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Downtrodden Reds not without hope in Asia

Manton St Tales

With Adelaide United’s A-League season sunk, the Reds can focus on the Asian Champions League – and they may yet provide suffering supporters with some joy.

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“Now we can concentrate on the league.” A standard quote used by coaches, players and supporters when their team is knocked out of a cup competition.

But although it’s a cliché it does have some validity – even when it comes at the end of a game that a team tried desperately to win.

Indeed, over in England, the once revered FA Cup has declined so dramatically that even clubs outside the Premier League are resting players during its early rounds.

Qualifying for European competition, winning promotion or avoiding relegation are all so crucial to clubs’ balance sheets that few unnecessary risks are being taken in the pursuit of a storied trophy.

We don’t have that problem in Australia with our equivalent – the FFA Cup – as it reaches its semi-final stage when the A-League season begins.

But an Asian Champions League campaign can derail your domestic season. Australian clubs aren’t allowed large squads to manage competing on both fronts. And there’s also the small matter of flying all the way to China, Japan or Korea and back between weekly A-League matches.

A year ago I took issue with Adelaide United’s decision to rest four regular first team players for an A-League match which was played a few days before a playoff against China’s Shandong Luneng (which would have given the winner a place in the group stage of the 2016 Asian Champions League).

Essentially my point was that resting those players might have denied United a win (the Reds were held to a draw by a Sydney FC team which was in poor form) and that could have been costly in trying to win the A-League championship – which should have been the priority.

Moreover, United didn’t have the depth to maintain its title challenge and compete in the ACL at the same time.

And I wouldn’t retract a word. The Reds missed out on the ACL group stage and, even without the extra wear and tear of the travel and matches, their squad was stretched late in the A-League season.

You only need to look at the United team that took the field away to Western Sydney in round 24: no Eli Babalj, Marcelo Carrusca, Tarek Elrich, Jordan Elsey or Pablo Sanchez; three of the players on the Reds’ bench hadn’t yet debuted in the A-League. When the final whistle went, a few Adelaide players visibly celebrated the 0-0 draw – it kept them in the race for top spot.

[A month after last season’s grand final, United’s Chairman Greg Griffin would say: “We did it pretty skinny this year with only 18 players, got a bit lucky with injury.”]

Fortunately the two points dropped against Sydney FC earlier in the season wouldn’t haunt United. But they might have had it not been for the last round heroics of a Melbourne Victory goalkeeper.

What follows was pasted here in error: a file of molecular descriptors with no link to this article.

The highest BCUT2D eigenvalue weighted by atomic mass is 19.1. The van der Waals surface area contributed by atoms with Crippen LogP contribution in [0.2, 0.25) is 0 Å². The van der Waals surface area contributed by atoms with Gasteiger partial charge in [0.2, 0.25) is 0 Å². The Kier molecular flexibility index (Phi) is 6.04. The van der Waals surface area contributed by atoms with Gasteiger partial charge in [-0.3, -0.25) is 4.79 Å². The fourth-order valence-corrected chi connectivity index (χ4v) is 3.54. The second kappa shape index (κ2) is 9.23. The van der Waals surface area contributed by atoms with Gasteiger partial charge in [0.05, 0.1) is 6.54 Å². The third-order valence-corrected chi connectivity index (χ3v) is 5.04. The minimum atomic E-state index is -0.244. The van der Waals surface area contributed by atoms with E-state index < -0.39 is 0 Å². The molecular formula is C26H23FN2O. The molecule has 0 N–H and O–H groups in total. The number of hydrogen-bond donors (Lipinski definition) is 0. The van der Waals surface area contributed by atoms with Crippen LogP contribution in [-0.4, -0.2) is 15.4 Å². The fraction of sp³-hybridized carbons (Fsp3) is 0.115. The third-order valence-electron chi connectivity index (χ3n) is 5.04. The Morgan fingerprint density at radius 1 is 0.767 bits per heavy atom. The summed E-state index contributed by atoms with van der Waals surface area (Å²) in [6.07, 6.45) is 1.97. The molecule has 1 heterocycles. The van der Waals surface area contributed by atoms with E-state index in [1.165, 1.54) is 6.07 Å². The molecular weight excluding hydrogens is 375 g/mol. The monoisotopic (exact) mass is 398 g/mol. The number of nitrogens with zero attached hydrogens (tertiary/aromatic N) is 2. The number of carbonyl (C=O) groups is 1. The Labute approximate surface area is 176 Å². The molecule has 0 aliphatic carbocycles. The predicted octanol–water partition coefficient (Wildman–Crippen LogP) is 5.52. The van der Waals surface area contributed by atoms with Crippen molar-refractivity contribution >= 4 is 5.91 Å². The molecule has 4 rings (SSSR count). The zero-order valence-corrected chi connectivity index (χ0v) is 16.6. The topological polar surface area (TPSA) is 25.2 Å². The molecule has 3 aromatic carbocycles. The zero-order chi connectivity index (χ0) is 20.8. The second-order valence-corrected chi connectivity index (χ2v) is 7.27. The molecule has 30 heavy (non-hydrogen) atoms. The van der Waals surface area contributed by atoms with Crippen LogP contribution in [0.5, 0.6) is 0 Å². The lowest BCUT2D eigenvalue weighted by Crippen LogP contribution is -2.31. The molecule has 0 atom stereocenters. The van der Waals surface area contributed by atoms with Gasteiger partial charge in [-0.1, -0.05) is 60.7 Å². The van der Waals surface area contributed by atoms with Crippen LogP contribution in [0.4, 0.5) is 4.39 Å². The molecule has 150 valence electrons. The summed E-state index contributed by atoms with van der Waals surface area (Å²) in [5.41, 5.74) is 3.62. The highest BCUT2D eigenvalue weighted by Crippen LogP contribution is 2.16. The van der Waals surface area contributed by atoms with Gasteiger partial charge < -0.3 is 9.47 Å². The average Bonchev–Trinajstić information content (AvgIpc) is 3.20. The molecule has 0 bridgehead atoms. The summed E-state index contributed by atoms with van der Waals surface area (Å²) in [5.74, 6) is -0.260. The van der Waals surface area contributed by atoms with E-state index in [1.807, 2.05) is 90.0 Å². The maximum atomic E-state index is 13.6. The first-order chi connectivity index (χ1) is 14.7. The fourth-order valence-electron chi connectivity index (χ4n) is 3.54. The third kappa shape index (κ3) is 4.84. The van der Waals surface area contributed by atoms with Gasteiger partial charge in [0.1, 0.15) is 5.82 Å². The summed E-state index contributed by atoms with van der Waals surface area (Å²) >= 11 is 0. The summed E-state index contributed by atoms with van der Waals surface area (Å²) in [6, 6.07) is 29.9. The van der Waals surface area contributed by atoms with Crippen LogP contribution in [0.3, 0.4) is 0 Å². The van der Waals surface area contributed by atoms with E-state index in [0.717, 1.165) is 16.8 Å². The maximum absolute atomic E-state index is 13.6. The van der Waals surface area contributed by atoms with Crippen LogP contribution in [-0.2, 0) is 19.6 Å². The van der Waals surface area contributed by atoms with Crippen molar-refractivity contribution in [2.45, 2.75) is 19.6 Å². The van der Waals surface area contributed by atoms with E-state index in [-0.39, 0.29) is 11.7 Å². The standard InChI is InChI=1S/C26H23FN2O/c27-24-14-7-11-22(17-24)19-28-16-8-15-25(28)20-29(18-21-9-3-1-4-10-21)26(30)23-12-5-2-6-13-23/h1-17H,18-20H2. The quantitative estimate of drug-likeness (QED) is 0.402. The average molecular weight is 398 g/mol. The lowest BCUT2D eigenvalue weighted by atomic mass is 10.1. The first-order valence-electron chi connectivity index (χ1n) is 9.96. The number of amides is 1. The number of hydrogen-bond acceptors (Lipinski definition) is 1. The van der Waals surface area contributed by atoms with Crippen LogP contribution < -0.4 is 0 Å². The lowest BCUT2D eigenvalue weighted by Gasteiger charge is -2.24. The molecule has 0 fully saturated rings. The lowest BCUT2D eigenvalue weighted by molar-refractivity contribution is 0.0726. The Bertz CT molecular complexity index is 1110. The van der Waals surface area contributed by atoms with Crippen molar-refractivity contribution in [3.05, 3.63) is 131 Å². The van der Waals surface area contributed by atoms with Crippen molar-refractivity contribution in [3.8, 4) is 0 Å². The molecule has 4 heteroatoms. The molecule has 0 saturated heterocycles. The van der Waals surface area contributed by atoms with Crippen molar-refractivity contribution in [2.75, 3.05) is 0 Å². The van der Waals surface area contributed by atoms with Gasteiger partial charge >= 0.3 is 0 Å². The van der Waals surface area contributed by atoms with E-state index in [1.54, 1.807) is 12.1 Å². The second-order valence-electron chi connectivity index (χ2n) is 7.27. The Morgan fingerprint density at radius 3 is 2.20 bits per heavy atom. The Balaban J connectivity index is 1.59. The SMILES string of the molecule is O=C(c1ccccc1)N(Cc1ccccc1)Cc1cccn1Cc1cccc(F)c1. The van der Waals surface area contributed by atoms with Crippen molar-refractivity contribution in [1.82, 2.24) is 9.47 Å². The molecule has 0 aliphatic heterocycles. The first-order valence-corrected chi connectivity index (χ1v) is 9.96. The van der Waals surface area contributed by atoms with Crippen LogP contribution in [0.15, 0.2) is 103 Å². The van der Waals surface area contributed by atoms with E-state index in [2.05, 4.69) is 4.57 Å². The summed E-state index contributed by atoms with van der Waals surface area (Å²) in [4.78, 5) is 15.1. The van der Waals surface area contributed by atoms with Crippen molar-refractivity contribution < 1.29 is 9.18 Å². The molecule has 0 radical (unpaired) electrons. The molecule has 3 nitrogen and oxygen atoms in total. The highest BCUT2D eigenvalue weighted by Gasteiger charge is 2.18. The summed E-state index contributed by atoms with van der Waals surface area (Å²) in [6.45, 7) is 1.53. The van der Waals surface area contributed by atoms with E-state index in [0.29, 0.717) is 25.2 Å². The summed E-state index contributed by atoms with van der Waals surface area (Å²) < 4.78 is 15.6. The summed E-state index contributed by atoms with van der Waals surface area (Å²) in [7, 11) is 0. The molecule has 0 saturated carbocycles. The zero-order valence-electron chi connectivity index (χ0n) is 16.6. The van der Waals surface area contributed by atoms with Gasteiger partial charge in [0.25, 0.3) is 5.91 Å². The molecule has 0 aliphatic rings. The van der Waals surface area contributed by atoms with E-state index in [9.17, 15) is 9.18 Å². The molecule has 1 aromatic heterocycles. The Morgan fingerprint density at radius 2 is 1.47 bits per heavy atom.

United's Kim Jae-sung of in action against the Newcastle Jets. Photo: AAP/David Mariuz

United’s Kim Jae-sung of in action against the Newcastle Jets. Photo: AAP/David Mariuz

The situation the Reds find themselves in going in to tomorrow night’s opening ACL fixture against Japan’s Gamba Osaka could hardly be more different.

United’s A-League campaign has reached the stage where we’re hearing that it’s “mathematically possible” to make the finals. We all know what that really means.

And with no relegation to worry about, the Reds can concentrate on the ACL.

Gamba Osaka (United’s conquerors in the 2008 ACL final), Korea’s Jeju United and China’s Jiangsu Suning will offer tougher competition than Newcastle Jets did on Friday night.

But the way the Reds’ played in that game – at times more scrappy than stylish – offers a blueprint for approaching their Asian matches. They’re likely to spend a lot of time on the back foot and, if they defend well enough, it might just work.

They’ll have to do it without playmaker Marcelo Carrusca who was one of the overseas players omitted to comply with the ACL’s more limiting rules. But recent signing Kim Jae-sung is a classy midfielder with plenty of experience in the competition, including winning it with K-League club Pohang Steelers.

One thing is certain: the competition won’t give the other recent signings much time to settle in. Senegalese forward Baba Diawara and the returning Eli Babalj may not get many opportunities up front, and success in these matches could depend on whether the Reds take their chances.

So despite the gloom of the domestic campaign, United’s ACL quest will be worth following.

The competition never fails to provide interest and, with a bit of luck, the Reds might surprise.

Paul Marcuccitti is a co-presenter of 5RTI’s Soccer on 531 program which can be heard from 10am on Saturdays.


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